I recently did some research on a UI pattern called “natural language form” and got quite excited about it. Although those kinds of forms aren’t exactly a new phenomenon, they’re pretty rare. In fact, there isn’t even a common name. Luke Wroblewski talks about a “‘Mad Libs’ Style Form”, named after the popular US word game “Mad Libs“. I like the expression “natural language form” used by Codrops and will stick to that name in this article. In my opinion, this UI pattern is very promising and offers a neat solution for some UI problems. This blog post is supposed to serve as a starting point for further exploration of this concept.
What are natural language forms?
Natural language forms are web forms that don’t follow the traditional label-plus-input-field-style. Instead, they consist of input fields that are embedded within a sentence, written in natural language. The user is asked for the same kind of information but in a narrative form. A quick look at the example above is enough to get the idea. The purpose of natural language forms is to make filling in a form as easy as possible and maybe even a little fun. It’s easy to see how a sentence, written in natural language, is more engaging than a traditional form. For one because it’s a novel concept and this fact alone sparks interest. More importantly, however, a natural language form reflects the mental model of a user better than a traditional form. Completing the sentence “I feel like eating _____ .” feels much more natural than answering the questions “What kind of food do you want to eat?”. The former example feels like talking to a friend, the latter one is being questioned by a police officer.
Do they work better than normal forms?
One of the earliest examples of a natural language form is the sign-up form on the audio sharing site Huffduffer. Luke Wroblewski wrote an article about it, including some details on A/B testing ‘mad libs forms’ (as he calls them) against regular forms. The team from vast.com found, that using a natural language form increased conversions on their site by 25-40%. However, there are also other tests. One suggesting exactly the opposite (22% decrease at Kalzumeus) and two tests confirming a higher conversion rate due to natural language forms: 12% increase at CDF Networks and 25% increase at Netmedia. There’s a nice article on these tests and the pros and cons of natural language forms by UXalliance.
It’s hard to say whether natural language forms perform generally better or worse than regular forms. Most likely the pattern is well suited for short and simple forms but not for long and complex ones. In any case, you should do your own A/B testing on the subject.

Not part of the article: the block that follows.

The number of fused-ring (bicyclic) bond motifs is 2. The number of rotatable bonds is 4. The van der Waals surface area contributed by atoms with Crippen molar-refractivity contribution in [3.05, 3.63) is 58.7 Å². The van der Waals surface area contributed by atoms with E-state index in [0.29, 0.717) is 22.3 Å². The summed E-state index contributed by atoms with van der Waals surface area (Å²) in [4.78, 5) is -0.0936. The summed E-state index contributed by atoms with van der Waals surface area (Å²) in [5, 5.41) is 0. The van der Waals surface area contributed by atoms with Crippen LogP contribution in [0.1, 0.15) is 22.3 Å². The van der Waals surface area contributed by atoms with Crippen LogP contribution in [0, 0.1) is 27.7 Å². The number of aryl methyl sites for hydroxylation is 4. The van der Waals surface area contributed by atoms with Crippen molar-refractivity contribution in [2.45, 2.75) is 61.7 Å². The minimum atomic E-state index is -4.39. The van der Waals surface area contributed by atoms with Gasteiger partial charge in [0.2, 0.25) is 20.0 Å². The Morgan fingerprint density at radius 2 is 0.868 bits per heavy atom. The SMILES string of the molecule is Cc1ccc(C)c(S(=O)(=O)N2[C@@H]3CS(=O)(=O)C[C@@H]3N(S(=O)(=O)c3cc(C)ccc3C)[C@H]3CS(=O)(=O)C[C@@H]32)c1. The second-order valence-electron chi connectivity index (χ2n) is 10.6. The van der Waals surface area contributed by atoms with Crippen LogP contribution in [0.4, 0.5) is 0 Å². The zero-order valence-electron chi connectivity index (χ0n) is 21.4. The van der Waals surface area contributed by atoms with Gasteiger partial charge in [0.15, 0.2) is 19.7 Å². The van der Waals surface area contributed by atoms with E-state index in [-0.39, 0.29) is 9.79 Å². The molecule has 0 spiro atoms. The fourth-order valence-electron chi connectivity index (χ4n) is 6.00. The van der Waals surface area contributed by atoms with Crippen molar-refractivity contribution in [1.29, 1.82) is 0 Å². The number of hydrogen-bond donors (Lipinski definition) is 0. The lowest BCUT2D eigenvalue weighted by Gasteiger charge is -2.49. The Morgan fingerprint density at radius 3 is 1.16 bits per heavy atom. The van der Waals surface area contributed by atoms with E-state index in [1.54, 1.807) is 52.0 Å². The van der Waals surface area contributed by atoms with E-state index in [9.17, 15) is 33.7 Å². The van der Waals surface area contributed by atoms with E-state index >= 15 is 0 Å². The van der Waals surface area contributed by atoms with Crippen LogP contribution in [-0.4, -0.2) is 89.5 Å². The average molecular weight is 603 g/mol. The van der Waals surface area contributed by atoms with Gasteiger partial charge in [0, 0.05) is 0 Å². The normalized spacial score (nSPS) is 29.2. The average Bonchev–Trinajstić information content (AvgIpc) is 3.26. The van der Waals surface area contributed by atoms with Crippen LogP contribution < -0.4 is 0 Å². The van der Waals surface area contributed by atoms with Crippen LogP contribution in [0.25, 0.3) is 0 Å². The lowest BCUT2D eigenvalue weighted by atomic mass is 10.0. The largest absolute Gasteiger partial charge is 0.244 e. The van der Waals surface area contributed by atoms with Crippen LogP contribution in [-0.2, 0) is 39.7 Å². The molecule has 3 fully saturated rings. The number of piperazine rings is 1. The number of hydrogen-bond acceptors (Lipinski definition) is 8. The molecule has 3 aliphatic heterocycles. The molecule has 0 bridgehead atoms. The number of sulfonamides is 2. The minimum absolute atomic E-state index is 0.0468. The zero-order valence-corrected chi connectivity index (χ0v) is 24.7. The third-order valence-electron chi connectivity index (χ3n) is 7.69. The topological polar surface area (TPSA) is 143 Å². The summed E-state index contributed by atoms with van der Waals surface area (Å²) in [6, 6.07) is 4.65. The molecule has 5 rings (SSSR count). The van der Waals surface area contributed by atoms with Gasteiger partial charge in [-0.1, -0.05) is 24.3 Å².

Update, September 2014
In September 2014 the folks over at GoodUI.org did some testing for www.prizegrab.com. Their results suggest up to 29% increase in signups with a natural language form. However, the tested form variation also included some other changes like fewer form fields, different styling for input fields, etc. Natural language forms are also included in the website’s ideas for a good user interface.
Update, December 2015
Scott Sharp tested a natural language form for Embrace Pet Insurance and shared his results on GoodUI.org. His results suggest a +3.3% increase in conversions (visits to the second step of quote process). However, the current live website of the insurance does not include the tested natural language form.
Update, May 2021
The open-source design system “Aquila” by Allianz offers an Angular component for Natural Language Forms.
I keep on stumbling upon nice examples of the natural language UI pattern. It’s interesting not only how these forms look but also how they work. I recommend trying out the forms yourself to get an idea of what the user experience is like. Further, it’s worth to point out that the concept is not only being used for sign-up forms but also for filtering, searching and even programming.
February 13, 2014, 19:11
Yeah, klasse Sammlung und spannender Ansatz für Selections/Filter. Merci vielmals.
July 16, 2014, 08:58
I suspect few UX issues with these kind of forms
1) Its a new pattern, user expectations will be a drop-down rather than a link to initiate drop-down
2) No line of action as Luke described…..user has to look from left to write and read everything to go through this form
3) You can make longer forms like this…it is impossible
So it might work for very short forms less than 5 inputs
July 16, 2014, 10:41
August 14, 2014, 10:16
August 19, 2014, 17:31
What a cool concept! From my perspective this is more natural way to communicate with the customer and It is engaging. I agree that this could be a fun way to fill out a form. I’m going to employ this UI technique and see what happens 🙂
September 5, 2014, 17:07
Hi, this is a nice example of this concept : http://www.lemassif.com
April 7, 2015, 12:22
November 12, 2015, 16:15
January 14, 2016, 06:46
January 21, 2016, 14:28
April 7, 2016, 12:53
June 9, 2016, 22:06
Vielen Dank für diese Beispiele.
Hier meine Umsetzung für die Erstellung und Suche von Inseraten auf der Musiker & Band-Plattform Bandmatch.
June 21, 2016, 12:06
June 25, 2016, 06:39
July 28, 2016, 19:53
havenlife.com uses one that’s really nice
September 14, 2016, 14:29
Could you please help me out. How to use such kind of forms on WordPress?
Really appreciate your help.
April 8, 2017, 18:25
The guys at swiftideas.net use these in their themes. Called SuperSearch.
May 15, 2017, 11:29
Have you already solved this?
Could you help me too.
November 28, 2016, 13:32
May 27, 2018, 04:40
Hey, thanks for this amazing resource. By the way I
think it should be “they’re” instead of “there” just so you know.
April 26, 2019, 02:54
April 26, 2019, 02:58
May 18, 2021, 18:34
April 22, 2022, 08:03